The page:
And then there is of course this familiar story of Thomas. Who was missing from the Upper Room on that First Easter night, when the disciples had seen altogether the Risen Christ. Who was confused about what the others were telling him, who couldn’t make sense of the story. But for all that, his famous week of “doubt,” the week later Thomas hadn’t abandoned the community of the disciples. They hadn't abandoned him. He stayed with them, they all stayed together, listening, open. Waiting. And then Jesus came to them, and to him, and Thomas has his encounter with the crucified and risen Lord, deeply personal and experiential. “My Lord and my God.” Perhaps that inner journey something of a reminder for many of us of the journeys that we have travelled. A season, for some of us a very long season, when we have tried to make sense of what others were saying about him. And then a moment, when he has come and made sense of us.
And I love this brief passage finally from the First Letter of St. Peter. Written to a Christian community that has experienced some hardship, opposition, persecution. But even in these opening words, overflowing with hope, excitement, enthusiasm. All about hope. About an excitement for the good future that God has in mind for us in Christ. As he showed Mary in the Garden and Thomas and all the disciples. “Although you have not seen him, you love him; and even though you do not see him now, you believe in him and rejoice with an indescribable and glorious joy, for you are receiving the outcome of your faith, the salvation of your souls.”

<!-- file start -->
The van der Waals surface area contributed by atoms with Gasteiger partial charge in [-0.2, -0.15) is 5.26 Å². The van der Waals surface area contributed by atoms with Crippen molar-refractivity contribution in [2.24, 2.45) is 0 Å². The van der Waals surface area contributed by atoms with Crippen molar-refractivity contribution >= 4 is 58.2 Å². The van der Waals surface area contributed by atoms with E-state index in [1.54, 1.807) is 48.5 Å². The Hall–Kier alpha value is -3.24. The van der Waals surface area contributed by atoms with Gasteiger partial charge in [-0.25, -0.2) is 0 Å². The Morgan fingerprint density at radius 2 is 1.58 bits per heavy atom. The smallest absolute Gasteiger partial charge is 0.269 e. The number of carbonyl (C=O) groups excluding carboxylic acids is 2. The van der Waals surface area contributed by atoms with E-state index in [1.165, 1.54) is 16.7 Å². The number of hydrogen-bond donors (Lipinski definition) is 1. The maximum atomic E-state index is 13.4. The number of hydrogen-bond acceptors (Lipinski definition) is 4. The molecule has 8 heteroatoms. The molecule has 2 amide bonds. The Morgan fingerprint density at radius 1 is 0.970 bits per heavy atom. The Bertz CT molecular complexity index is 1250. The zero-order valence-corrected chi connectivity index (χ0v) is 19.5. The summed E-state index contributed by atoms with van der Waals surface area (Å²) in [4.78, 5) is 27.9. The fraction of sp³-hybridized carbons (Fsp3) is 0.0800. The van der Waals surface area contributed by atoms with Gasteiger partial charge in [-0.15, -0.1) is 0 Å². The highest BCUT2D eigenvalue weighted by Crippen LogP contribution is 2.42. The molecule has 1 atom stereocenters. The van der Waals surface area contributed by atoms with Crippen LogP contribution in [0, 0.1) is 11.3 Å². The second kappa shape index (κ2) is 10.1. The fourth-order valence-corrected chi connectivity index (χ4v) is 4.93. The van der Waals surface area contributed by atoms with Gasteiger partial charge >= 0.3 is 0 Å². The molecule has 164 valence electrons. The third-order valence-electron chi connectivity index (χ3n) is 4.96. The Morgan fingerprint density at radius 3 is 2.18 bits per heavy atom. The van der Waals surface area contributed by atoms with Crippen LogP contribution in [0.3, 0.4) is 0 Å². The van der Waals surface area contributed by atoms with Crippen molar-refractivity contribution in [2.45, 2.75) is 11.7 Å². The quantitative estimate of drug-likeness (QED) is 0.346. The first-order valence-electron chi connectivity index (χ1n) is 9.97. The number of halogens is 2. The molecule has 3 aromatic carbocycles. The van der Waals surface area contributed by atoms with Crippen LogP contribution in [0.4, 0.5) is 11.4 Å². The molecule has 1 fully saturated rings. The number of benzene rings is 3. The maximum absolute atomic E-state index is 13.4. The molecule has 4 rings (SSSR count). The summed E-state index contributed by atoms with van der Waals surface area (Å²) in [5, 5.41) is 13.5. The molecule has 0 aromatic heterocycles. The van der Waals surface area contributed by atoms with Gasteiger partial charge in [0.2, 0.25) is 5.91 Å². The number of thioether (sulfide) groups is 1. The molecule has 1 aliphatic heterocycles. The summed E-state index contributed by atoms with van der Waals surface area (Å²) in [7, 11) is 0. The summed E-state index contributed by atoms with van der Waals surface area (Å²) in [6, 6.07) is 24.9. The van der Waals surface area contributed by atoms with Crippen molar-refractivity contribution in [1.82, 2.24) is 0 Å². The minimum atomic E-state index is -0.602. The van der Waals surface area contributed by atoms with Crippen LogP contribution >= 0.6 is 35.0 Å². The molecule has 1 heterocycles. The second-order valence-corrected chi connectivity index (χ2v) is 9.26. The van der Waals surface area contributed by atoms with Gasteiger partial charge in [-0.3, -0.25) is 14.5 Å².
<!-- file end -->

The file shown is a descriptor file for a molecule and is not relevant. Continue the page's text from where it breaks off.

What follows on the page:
At the Lamb’s high feast we sing praise to our victorious King.
One of my favorite poets as many of you know is the 19th century English Jesuit Gerard Manly Hopkins, and in his great poem “The Wreck of the Deutschland” he gives us one of his great lines and moments of insight to turn Easter from a noun to a verb: “Let him Easter in us,” he says, “Let him Easter in us, be a dayspring to the dimness of us . . . .”
This afternoon we’ll spend a few minutes talking about the life of the congregation, to think about elected leadership and the stewardship of our buildings and grounds and the care of our financial resources in all the work God has given us to do. Which is all good and important, and I thank you if you’re able to come and to be a part of it today. But let us hear most of all this morning an invitation not so much to a meeting or even to a new year ahead of services and programs and activities, important as these all are to our Christian life. But to hear the invitation of Christ, that as we have died with him in our baptism, so we would share with him in the fresh and new life of his resurrection. "Let him Easter in us."
As Peter again, for us: “Blessed be the God and Father of our Lord Jesus Christ! By his great mercy he has given us a new birth into a living hope through the resurrection of Jesus Christ from the dead, and into an inheritance that is imperishable, undefiled, and unfading, kept in heaven for you . . . .”
Blessings and peace. Alleluia. Christos anesti! Christ is risen! Alithos anesti. He is risen indeed. Alleluia.